Much ink has been spilled over the death of regionalism in rap: New York’s A$AP Mob fusing Harlem rap with Memphis and Houston aesthetics, Chief Keef and Chicago’s drill kids building on the blueprint crafted by Waka Flocka and Lex Luger in Atlanta, and Drake up in Toronto shrewdly cherry-picking styles from everyone. However, a group of Cali savants are eking out a body of work that gives the lie to the current proclamations of post-regionalism. Up north, the Bay area hyphy sound’s morphed into something sleeker and poppier thanks to LoveRance and Heartbreak Gang’s Iamsu! and Sage the Gemini. Down in L.A., DJ Mustard’s elevated the profiles of third-tier YMCMB star Tyga, singers TeeFlii and Ty Dolla $ign, and Compton rapper YG. Mustard’s sound peruses the common ground between the chunky low-end synths of seminal house hits like Robin S.’ “Show Me Love” and the orchestral pomp of g-funk-era Dre. He and YG have worked closely on mixtapes such as 2012’s 4 Hunnid Degreez and the Just Re’d Up series, forging a symbiotic producer-rapper bond the likes of which has scarcely been seen on a mainstream field of play since Drake and Noah “40” Shebib.
YG’s major-label debut My Krazy Life marks a turning point for the duo; here, Mustard’s production and YG’s songwriting have both gone deliciously widescreen. Mustard’s still working with the melodic economy that has drawn shrewd trend-watchers Drake, Young Jeezy, and 2 Chainz to his fold, but here they’re lighter and brighter. The opening fanfares on My Krazy Life’s tracks are gossamer but massive, like a blindside smack from a pillow. Typically, Mustard’s productions lay their wares out early and drive home simple hooks flanked by little else but 808 kicks and claps, occasionally throwing in a weird embellishment or nod to his forefathers. Strip club anthem “Left, Right” doubles down on its colossal three-note theme with a fiddle midway through each verse, “BPT”’s air raid siren keys are accented with orchestra hits like Dre and 50 Cent’s “In Da Club”, and “Do It to Ya” plunks out piano and Moog melodies on loan from Tha Dogg Pound’s “Let’s Play House”.
But by and large, Mustard’s game is achieving ecstasy through simplicity and repetition, hooks and drums thundering through each measure with scarcely a note gone to waste. YG could’ve shit on a mic with Mustard as co-pilot and still turned out a halfway listenable hour of music, but to his instead he’s used My Krazy Life to play with the gun-toting lothario rubric he pieced together on the earlier mixtapes. The album is very much an exercise in genre (gangsta rap, natch) beholden to all the structural touchstones of a modern-day mainstream rap release, but this time YG’s classicist read on Southern California gang life comes with a refined flair for storytelling. Stylistically, YG says he was aiming for Snoop Dogg’s Doggystyle, and you can hear faint traces of that record on My Krazy Life, especially in the way that songs that touch on his background as a convicted residential burglar (“1AM”, “Meet the Flockers”) collide with decadent good life numbers like “I Just Wanna Party” and “Who Do You Love?” to paint a picture of a young gangster who works hard and plays harder.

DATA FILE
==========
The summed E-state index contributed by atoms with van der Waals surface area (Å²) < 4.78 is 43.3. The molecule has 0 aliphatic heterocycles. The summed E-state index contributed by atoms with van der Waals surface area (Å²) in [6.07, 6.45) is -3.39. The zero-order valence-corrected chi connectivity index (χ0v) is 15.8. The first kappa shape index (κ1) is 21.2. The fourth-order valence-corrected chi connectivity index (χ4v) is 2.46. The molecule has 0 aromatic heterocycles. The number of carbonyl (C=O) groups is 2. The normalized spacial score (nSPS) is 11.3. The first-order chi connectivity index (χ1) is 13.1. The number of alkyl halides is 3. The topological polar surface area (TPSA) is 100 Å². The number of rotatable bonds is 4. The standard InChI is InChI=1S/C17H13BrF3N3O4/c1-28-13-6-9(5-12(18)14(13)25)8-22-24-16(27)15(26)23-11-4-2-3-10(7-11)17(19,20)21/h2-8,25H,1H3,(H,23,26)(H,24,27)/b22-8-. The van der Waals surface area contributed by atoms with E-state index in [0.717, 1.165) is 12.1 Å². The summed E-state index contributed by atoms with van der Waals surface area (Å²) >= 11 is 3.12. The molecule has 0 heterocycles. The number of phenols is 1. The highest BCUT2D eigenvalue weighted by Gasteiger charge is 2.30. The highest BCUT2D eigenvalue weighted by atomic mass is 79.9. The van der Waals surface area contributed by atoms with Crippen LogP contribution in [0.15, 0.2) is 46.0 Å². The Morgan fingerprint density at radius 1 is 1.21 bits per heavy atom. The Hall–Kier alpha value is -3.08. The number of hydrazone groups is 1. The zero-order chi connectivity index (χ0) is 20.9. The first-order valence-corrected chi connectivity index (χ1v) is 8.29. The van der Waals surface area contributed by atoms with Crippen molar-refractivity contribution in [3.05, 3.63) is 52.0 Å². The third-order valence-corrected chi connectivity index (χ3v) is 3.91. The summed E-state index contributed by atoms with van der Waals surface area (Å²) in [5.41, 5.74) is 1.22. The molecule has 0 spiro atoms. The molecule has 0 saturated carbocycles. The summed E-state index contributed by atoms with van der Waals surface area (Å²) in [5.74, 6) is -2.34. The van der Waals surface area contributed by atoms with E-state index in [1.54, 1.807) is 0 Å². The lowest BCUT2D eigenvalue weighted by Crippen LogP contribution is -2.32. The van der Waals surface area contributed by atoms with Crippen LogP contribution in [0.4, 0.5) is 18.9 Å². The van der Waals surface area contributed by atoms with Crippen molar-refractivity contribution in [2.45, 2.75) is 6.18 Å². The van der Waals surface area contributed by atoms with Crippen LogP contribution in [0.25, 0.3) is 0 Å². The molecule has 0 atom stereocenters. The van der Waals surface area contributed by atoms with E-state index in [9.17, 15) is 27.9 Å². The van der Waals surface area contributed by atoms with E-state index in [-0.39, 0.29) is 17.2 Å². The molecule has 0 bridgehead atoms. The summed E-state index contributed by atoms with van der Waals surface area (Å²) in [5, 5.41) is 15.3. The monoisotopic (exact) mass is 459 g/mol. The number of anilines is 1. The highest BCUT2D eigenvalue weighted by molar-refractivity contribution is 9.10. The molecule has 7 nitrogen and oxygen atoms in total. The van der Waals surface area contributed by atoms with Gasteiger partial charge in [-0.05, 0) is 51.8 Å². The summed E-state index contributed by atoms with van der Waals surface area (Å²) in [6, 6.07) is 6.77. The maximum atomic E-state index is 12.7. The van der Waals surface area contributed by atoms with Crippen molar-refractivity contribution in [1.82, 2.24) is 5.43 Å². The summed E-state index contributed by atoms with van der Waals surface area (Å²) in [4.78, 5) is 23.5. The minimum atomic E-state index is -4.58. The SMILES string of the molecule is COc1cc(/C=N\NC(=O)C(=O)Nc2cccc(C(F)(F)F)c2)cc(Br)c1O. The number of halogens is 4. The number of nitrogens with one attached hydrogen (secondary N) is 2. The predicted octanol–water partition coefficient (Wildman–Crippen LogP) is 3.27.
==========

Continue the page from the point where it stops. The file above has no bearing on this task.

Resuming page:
My Krazy Life periodically eases off its unsettlingly gleeful blueprinting of breaking-and-entering scenarios through YG’s ace hook construction and a selection of comical interstitial skits—and hang around for the deep cut “Really Be (Smokin N Drinkin)”, which pulls the listener inside the loss and desperation that provides the impetus for such extralegal escapades. My Krazy Life also finds YG flexing a greater comfort in regards to songs about women. It might be unreasonable to expect a guy who rose to fame on “Toot It and Boot It”, whose body of work is rife with vengeful pith like “Bitch Betta Have My Money” and “Youzza Flip”, to care about his bedside manner—but he makes inroads. “Do It to Ya” is the requisite sex jam, but this time the focus is on reciprocity instead of conquest.
“Me and My Bitch” chronicles the souring of a relationship after a girlfriend cheats, but he intimates that he still carries a torch for her when they slip into a nebulous friends with benefits arrangement after breaking up. My Krazy Life’s most engaging relationship song is familial: “Sorry Momma” closes the album with an apology to YG’s mom for a laundry list of petty misdeeds and a pledge to do better by her now that he’s rich and she’s not doing so well. On a certain level, the softer touch of these songs ticks off the expected major label song-for-the-ladies pandering—they’re replete with syrupy hooks from ratch&B crooners Ty Dolla $ign and TeeFlii—but they also reveal a songwriter who remains captivating even when he pushes his trademark tough guy posturing to the side. From classic Compton set-repping rhymes, to guest spots from TDE’s Jay Rock, Kendrick Lamar, and Schoolboy Q, to production that boils g-funk down to its requisite elements, My Krazy Life breathes new energy into West Coast gangsta rap.
YG holds summits with out-of-towners throughout, exchanging bars with Drake on “Who Do You Love?”, taking a beat from ATL maestro Metro Boomin for “1AM”, and celebrating friendship with Jeezy and Rich Homie Quan on the platinum-selling buddy anthem “My Nigga”. But this album’s sense of place and time isn’t amorphous and dependent on collaborators, as it’s been with YG’s peers: My Krazy Life is always kicking back under roadside palm trees or darting through back alleys, shaking foes that give chase. It’s a record that’s always posted up in sunny SoCal, and whether it’s serving up carefree party anthems or dispensing crass advice on whose houses to knock over and what to take, L.A. feels like the capital of the country when it’s playing. YG and DJ Mustard have been dress rehearsing for nationwide stardom all along, but My Krazy Life is ratchet music’s Technicolor reveal. ( Review by Craig Jenkins from pichfork.com )